Since gaining independence, South Sudan has gone from relative peace to political infighting and violence requiring the assistance of the United Nations and aid organizations. There have been major logistical hurdles to overcome in positioning personnel and supplies.

Supporting UN operations

Japan was one of the countries that the United Nations called on to help with a peacekeeping mission after South Sudan won independence in 2011. Japan activated its Self-Defense Force (JSDF), dispatching troops, an engineering unit and a local support coordination unit. Their mission was to help build badly needed infrastructure such as roads, bridges and drainage.

South Sudan is a landlocked country that’s 1.7 times the size of Japan. The JSDF set up its headquarters in Juba, South Sudan’s capital, to coordinate and consult with the UN, the South Sudan government and other organizations. To get up and running quickly, the headquarters needed basic supplies to equip offices and living quarters for its contingent of more than 200 JSDF troops – paper, office furniture, garbage bags, disposable tableware and other necessities. The goods were unavailable in Juba.

Agility was able to locate and transport the supplies quickly. The Agility team in neighboring Uganda worked closely with GCC Services and Tristar from Agility’s Infrastructure group to carry out the mission, locating suppliers in the Ugandan capital Kampala that had what the JSDF needed. After purchasing the supplies, Agility prepared customs documentation, loaded the shipment onto a truck headed for Juba, a 320-mile journey.

The cargo hit a bottleneck at the border, which was closed because of a truckers’ strike. When the strike ended two days later and the borders reopened, Agility’s close relationship with customs brokers in both countries helped ensure its truck crossed promptly into South Sudan. Agility delivered the goods to JSDF in Juba ahead of schedule four days later, much to the delight of officials from Japan’s Ministry of Defense, who did not expect the shipment so soon.

Overcoming obstacles to deliver fuel

The political infighting that erupted between South Sudanese leaders in late 2013 has since uprooted 1.5 million people and put more than 7 million at risk of hunger and disease. In addition to armed conflict, relief groups and their logistics providers have to deal with the country’s treacherous terrain, severe weather and malarial swamps. In the dry season, they race to pre-position life-saving and livelihood supplies, and carry out repairs to roads, airstrips and other facilities needed for aid operations.

Fuel specialist Agility TriStar transports fuel to peacekeepers and relief workers in camps in South Sudan, a job that requires tenacity and creativity. The work is difficult and dangerous but necessary to the efforts to bring stability and deliver humanitarian relief.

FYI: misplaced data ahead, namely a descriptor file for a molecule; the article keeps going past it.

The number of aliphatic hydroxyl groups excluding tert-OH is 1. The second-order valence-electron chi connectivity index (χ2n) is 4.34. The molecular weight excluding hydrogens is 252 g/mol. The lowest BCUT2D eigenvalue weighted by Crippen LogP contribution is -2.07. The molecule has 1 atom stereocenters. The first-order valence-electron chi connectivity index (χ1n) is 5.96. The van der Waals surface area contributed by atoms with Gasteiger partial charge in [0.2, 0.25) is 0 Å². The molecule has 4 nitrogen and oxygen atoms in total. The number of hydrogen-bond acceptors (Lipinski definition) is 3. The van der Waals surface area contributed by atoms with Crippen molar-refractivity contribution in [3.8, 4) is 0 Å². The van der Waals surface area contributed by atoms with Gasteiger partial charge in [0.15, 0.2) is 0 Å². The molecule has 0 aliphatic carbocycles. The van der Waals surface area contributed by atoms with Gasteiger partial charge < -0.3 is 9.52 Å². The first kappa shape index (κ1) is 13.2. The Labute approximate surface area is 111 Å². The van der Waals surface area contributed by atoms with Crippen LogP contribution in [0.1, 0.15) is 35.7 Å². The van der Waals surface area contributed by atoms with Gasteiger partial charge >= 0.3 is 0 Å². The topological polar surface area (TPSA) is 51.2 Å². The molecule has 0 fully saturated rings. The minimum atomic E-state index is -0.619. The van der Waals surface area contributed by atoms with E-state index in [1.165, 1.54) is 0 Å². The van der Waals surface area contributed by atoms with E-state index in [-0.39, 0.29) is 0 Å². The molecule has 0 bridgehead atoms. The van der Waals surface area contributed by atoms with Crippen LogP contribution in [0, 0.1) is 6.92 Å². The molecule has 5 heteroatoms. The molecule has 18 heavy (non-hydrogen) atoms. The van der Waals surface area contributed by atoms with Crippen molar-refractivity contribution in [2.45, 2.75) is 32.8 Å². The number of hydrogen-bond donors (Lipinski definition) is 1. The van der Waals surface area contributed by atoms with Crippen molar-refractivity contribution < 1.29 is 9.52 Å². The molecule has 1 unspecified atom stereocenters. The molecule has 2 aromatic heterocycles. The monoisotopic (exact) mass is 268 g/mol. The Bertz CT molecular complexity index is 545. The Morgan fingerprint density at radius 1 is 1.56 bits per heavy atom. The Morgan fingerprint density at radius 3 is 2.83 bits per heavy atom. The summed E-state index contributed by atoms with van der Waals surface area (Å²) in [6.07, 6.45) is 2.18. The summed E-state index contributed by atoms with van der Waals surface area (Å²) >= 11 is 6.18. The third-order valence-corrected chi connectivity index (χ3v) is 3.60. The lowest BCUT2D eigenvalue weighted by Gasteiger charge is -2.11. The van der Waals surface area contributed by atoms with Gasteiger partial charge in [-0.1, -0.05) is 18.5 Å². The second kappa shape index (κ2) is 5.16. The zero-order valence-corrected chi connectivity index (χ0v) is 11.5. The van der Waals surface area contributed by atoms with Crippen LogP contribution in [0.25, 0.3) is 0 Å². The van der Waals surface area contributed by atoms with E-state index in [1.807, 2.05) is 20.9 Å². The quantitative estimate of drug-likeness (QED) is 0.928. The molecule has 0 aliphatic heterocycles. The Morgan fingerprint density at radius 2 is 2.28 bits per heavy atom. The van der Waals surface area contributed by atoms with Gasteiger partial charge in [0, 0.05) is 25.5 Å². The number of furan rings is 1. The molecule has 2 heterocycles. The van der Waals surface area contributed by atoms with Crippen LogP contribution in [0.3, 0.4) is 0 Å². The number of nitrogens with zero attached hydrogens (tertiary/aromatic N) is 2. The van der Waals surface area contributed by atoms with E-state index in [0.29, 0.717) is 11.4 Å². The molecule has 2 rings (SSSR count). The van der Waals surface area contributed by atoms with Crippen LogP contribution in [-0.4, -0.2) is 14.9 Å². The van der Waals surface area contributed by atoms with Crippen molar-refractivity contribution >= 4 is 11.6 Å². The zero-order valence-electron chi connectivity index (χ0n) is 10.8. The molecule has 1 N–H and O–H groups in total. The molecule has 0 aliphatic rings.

Moving fuel by road over long distances is impractical. Only a small percentage of roads in South Sudan are paved. Most secondary roads are unpaved and in disrepair. During rainy season, many roads are impassable. Another option, air freight, is limited by high operating costs and the need for time-consuming aircraft modifications and installation of the fuel tanks.

TriStar has become master of the rivers, engineering its supply chain around barge movements to transport the fuels. TriStar builds and commissions fuel barges to suit the different storage and movement needs. It uses two customized 600 cubic meter barges and a pusher tug to move large volumes of fuel up the Nile River from the South Sudan capital of Juba to depots in the north. To distribute fuel from the Malakal depot to more isolated areas, TriStar uses smaller, self-propelled deck barges.

Medical aid, hope in a humanitarian crisis

Agility’s humanitarian partner, the International Medical Corps (IMC), has worked to address outbreaks of hepatitis C, cholera and malaria among those displaced by the conflict in South Sudan.

While IMC provides medical services to about half a million refugees in South Sudan, Agility has deployed resourceful logisticians to maintain the humanitarian supply chain so relief goods can flow into the camps.

The United Nations has declared South Sudan a level-3 emergency – the worst level of humanitarian crisis. Aid is delivered in extremely challenging circumstances. Hostilities and attacks against humanitarian workers constrain access to those in need. The situation is worsened by torrential rain and floods that render roads unusable.

The team of Agility volunteers planned transport air charters, helped manage the IMC ground fleet, and set up warehousing facilities to store and distribute relief supplies. They also readily shared their knowledge in supply chain management with the IMC logistics team.

In addition to delivering relief goods, Agility saved the IMC more than $100,000 through supply chain planning.

Sean Casey, South Sudan Country Director for the IMC, said the organization was grateful to Agility “for bringing its unparalleled expertise in global logistics to International Medical Corps’ emergency response in South Sudan. Due to Agility’s critical support, our team was able to more efficiently and effectively deliver humanitarian relief in an extremely challenging environment, ultimately saving lives.”

South Sudan gained independence from Sudan in July 2011 following a referendum that passed with more than 98% of the vote. The country has six international borders, with: Sudan, Ethiopia, Kenya, Uganda, DR Congo, and Central African Republic.